Also, passage through the park should never be shut off. The park is designed so that people walking through can do so on one side or the other, similar to the way it works in the Biltmore’s old lobby facing Olive Street. When filming is going on in the hotel, one of the passages is available except for brief moments. It’s the same thing with filming in the Second Street tunnel. Pedestrians are required to wait no more than a couple minutes before being allowed to proceed. 

A notable amount of the foot traffic in Grand Park comes from transit riders. There are bus stops on Spring Street and Broadway, and there is a Red Line subway station on Hill Street, all of them mid-block of the park. Without a path through, riders would have an annoying and unnecessarily long hike around the various blocks. 

Another key worry is that the ecosystem in most of the park is fragile, unlike the tunnel or the concrete walls of the riverbed. There is a sophisticated and carefully planned and orchestrated garden of plants from around the world. How to protect that extraordinary extended garden needs to be given very careful consideration before film crews carrying lights and other heavy equipment tromp through. It is possible that Descanso is a model for the agreement, but the gardens do not resemble each other in form or function. This issue needs to be solidified before the crews arrive.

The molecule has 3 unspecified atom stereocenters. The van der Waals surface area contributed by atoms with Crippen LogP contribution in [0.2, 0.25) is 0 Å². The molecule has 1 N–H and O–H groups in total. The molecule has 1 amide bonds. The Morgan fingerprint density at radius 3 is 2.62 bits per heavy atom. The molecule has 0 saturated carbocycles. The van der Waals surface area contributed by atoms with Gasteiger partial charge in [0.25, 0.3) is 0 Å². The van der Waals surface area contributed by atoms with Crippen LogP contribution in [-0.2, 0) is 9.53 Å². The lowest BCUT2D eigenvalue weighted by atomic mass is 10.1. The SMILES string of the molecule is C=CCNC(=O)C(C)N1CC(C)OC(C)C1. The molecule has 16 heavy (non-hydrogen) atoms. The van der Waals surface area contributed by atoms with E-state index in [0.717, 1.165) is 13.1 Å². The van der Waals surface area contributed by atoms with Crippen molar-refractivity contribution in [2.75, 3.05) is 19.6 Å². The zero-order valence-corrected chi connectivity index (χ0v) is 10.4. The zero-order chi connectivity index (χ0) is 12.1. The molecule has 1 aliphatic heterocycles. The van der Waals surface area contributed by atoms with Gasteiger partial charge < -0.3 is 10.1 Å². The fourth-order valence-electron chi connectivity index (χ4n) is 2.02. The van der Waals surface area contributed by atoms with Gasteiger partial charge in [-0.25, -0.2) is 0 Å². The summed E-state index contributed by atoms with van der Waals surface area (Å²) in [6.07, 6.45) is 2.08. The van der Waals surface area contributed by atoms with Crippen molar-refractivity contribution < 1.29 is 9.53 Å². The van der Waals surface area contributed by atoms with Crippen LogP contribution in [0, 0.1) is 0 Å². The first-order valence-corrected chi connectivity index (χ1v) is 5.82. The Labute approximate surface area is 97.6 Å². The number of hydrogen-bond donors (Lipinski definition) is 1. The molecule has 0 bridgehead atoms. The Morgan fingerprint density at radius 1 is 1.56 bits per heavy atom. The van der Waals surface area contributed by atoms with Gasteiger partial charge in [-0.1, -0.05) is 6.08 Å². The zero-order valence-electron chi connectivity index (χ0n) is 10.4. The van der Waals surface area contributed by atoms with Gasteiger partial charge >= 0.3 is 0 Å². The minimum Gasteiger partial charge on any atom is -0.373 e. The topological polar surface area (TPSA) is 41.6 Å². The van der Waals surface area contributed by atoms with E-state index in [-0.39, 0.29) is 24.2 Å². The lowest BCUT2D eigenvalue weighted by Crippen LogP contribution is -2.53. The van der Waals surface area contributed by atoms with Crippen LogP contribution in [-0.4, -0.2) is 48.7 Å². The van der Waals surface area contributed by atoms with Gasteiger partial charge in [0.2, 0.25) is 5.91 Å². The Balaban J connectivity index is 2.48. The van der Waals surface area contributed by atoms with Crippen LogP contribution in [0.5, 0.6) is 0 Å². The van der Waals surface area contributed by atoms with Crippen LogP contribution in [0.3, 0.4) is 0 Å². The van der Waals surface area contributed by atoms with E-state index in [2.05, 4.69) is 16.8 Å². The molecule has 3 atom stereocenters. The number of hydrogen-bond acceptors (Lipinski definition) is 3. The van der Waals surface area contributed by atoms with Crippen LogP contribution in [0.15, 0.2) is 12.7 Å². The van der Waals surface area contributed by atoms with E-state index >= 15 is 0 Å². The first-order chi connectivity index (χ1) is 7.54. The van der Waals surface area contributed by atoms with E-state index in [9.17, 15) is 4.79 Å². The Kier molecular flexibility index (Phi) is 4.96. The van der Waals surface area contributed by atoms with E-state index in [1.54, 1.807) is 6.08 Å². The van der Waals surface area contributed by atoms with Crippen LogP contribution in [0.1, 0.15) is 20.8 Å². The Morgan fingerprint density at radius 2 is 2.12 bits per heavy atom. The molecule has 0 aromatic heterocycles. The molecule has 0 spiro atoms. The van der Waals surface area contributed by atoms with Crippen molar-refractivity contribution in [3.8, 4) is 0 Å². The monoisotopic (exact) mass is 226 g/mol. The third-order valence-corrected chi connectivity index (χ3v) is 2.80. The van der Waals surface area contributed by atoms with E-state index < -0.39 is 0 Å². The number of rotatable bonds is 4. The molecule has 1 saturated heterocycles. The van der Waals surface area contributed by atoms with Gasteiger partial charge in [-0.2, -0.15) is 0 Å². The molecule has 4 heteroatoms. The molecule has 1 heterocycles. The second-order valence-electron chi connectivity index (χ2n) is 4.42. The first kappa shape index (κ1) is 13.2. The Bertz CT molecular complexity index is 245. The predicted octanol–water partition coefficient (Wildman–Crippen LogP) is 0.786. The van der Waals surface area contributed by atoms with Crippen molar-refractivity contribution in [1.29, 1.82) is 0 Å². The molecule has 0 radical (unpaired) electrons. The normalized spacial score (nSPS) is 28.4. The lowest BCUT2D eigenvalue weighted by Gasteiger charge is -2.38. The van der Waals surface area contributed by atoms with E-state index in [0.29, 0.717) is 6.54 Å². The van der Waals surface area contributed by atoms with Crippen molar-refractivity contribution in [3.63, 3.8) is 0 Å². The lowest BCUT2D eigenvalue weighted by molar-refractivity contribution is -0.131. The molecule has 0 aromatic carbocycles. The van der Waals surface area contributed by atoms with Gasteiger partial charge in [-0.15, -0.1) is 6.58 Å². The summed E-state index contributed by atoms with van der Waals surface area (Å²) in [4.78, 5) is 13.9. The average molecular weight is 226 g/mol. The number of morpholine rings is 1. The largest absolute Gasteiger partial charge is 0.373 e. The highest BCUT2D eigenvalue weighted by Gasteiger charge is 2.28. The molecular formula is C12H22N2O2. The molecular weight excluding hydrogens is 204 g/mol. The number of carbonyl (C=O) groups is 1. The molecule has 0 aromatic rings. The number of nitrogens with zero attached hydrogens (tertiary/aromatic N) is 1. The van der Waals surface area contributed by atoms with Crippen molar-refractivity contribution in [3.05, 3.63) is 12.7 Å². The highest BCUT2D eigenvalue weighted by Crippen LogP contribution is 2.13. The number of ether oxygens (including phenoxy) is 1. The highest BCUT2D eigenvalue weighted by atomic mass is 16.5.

Once these matters are settled, a cap needs to be set on how often films crews can rent out certain blocks of the park. Without a firm limit, we run the risk of a huge special effects blockbuster filling up prime parcels, such as the fountain, for a week or more. Film industry officials say that is unlikely, but “unlikely” is not a guarantee. The preventive step has to be taken.

A couple additional filming restrictions: No use of the fountain on peak period weekend days when the families come out. No renting of any single block more than one day or evening a week.

Downtown needs the green space and the public gathering point. With the community growing, we can’t create an air of uncertainty in which people wonder if their park will be open. As we say, the county created a park, not a film set. Let the Hollywood crews in, but their needs come after those of the community.

© Los Angeles Downtown News 2013